The Rise of Green Supply Chain Management in Logistics

Have you ever wondered where things come from? Picture this, you wake up one sunny morning and prepare a pitcher of coffee while you wait for a package of books that you ordered to finally arrive. Where did the beans used to make your coffee come from? Where did the books come from? How was it delivered? When we ask ourselves these questions in day-to-day life, as well as in day-to-day business operations, we can then reach a better understanding as to how logistics and supply chain management works.

What is Green Supply Chain Management (GSCM)?

To begin with, what do we mean when we say supply chain management? In the most basic sense, a supply chain refers to a logistics system in which we look at all the individual steps involved in the creation of a product, up until the point when it is finally sold. Therefore, when we begin to discuss green supply chain management (GSCM), the philosophy of it all is really quite simple. According to GEP, a global leader in AI-powered procurement and supply chain transformation, “Green supply chain management (GSCM) involves sustainable environmental processes built into conventional supply chains — from manufacturing to operations to end-of-life management — incorporating the principle of 4R1D (reduce, reuse, recycle, reclaim and degradable).

It is easy to think that making greener changes to a supply chain can lead to more complications in terms of higher costs, but this train of thinking cannot be farther from the truth. The fact of the matter is that we live in a world that needs to change. Businesses need to implement more sustainable practices in order to gain a competitive edge, since this is exactly what customers are looking for. People want to support businesses that aim to become more environmentally conscious, and this is particularly true in the world of logistics. We all know that the logistics industry has a major carbon footprint, and it is for this reason that green supply chain management is even more important. Ultimately, the goal is to always try and minimize environmental impact, but at the same time, continue to maintain a high level of efficiency and competitiveness.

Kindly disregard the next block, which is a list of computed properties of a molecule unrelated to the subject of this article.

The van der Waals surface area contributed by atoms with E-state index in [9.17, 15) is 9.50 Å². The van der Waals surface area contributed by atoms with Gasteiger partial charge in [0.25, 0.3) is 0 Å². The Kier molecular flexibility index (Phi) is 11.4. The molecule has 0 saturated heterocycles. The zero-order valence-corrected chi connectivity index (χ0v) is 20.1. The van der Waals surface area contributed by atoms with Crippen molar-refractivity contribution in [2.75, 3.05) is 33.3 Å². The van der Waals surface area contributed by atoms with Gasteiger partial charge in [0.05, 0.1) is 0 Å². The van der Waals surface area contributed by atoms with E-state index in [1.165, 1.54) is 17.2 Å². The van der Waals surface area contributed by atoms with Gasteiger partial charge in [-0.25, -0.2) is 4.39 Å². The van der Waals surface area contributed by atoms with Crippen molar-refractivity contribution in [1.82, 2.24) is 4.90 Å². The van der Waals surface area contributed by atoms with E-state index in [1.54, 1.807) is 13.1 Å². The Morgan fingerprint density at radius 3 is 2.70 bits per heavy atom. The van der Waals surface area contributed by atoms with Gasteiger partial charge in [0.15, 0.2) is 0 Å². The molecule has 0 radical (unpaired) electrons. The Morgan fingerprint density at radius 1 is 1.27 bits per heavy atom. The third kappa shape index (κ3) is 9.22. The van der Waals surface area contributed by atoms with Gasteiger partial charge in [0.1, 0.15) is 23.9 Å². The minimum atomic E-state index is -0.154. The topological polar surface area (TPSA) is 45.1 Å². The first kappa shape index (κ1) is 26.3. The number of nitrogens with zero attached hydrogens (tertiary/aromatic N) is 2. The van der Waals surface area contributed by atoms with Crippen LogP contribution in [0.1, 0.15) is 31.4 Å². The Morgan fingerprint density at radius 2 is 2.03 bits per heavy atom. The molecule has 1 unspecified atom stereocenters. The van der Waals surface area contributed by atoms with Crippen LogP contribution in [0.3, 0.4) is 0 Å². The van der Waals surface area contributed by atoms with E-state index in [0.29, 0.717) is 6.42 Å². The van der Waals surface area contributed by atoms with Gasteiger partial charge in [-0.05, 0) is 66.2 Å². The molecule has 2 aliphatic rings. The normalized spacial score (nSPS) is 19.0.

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Core Components of GSCM

In truth, there are multiple key elements which serve as pillars when it comes to making green supply chain management a reality, and they all play a vital role in binding sustainability and logistics operations together.

Energy Efficiency

Energy-saving measures can be implemented both in the warehouse and throughout the transportation process. This can be achieved through the use of solar panels, or even by installing lighting like LED lights (which are known to be quite energy-efficient). Moreover, it is also a great idea to use electric or hybrid vehicles, as they generally have a lower fuel consumption rate.

Product Lifecycle

This concept is quite self-explanatory since it deals with the lifecycle of product from the point it is still an abstract idea to the point where the physical product gets sold in the market. It is always crucial to make sure that products are made with sustainability in mind. For example, is it recyclable? Does it break easily? Will someone use it once and then throw it away? When we ask ourselves questions such as these, it makes it much easier to determine how to minimize the environmental degradation that may take place at different stages of the product lifecycle.

Using Materials from Eco-Friendly Sources

It goes without saying that the first step towards a green supply chain always starts with the raw materials themselves. If there is ever a chance to choose materials from more eco-friendly sources, as opposed to resources from companies which have a notorious reputation in environmental degradation, then it is always the better choice to procure all materials elsewhere.